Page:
8. Premature Launch – a launch that is too delayed can kill a startup, but trying to launch too fast can also be a problem, because you run the risk of launching a product that’s not yet ready for mass consumption. This is very dangerous for established companies because it could tarnish their reputation, but it’s fatal for a startup because it kills their name even before they get a chance to build it. It’s not much of a help, but the trick is to find the sweet spot. Launch as soon as the product is ready for the market, not a minute sooner, nor a minute later.

9. No Target Demographic – successful startups became successful because they solved a problem that many users had. If you have no target user in mind, there’s very little chance of you coming up with a problem to tackle. Many failed startup founders tend to put the cart before the horse: they conceptualize an idea and then try to market it to people that might want it. It should be the other way around: find people with problems, then build an idea that addresses those problems.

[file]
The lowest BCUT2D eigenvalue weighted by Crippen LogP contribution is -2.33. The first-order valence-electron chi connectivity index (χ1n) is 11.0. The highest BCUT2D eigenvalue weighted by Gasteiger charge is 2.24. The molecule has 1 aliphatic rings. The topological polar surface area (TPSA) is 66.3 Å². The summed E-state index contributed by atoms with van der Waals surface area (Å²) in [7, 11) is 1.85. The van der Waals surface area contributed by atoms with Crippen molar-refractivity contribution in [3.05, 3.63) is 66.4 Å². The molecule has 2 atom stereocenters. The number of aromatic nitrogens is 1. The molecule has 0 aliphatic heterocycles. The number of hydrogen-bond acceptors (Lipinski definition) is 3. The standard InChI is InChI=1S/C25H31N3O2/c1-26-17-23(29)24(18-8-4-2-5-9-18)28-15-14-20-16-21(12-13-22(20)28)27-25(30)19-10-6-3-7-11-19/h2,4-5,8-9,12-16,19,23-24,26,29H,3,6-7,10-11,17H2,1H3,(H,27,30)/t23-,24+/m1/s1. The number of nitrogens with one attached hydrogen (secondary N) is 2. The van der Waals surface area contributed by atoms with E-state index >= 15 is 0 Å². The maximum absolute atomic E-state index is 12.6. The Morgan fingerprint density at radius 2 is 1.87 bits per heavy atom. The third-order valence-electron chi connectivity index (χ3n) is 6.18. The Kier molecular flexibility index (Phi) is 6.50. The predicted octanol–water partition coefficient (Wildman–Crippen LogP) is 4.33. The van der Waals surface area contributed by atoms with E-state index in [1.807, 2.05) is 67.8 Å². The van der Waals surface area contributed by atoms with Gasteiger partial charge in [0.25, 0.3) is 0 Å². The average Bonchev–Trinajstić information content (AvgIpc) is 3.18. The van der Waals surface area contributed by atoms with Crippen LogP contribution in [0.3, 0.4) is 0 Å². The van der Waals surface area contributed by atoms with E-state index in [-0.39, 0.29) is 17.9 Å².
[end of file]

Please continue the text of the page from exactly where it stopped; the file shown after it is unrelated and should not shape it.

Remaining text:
10. Hiring Too Many People – many startup founders, particularly ones with no prior background in business management, tend to see the glamour in owning a company. They want the company to be big, to have many people, to have excellent employee amenities. They want to be Google. The thing is that Google only started having those things when they became a profitable company with many profitable products and brands available.

A startup cannot afford the same practice, especially since hiring lots of people has the double whammy effect of making you burn funding faster while requiring it to last longer due to the amount of people you have to manage and pay. The trick is to avoid hiring people as much as possible – prioritize hiring of people who will write code and people who will go out and find customers/users. Those are the two kinds of employees you need as a startup. Additionally, you can offer to pay in equity instead of a big salary, simply because the only people who will accept that setup are ones who are committed and loyal to your vision.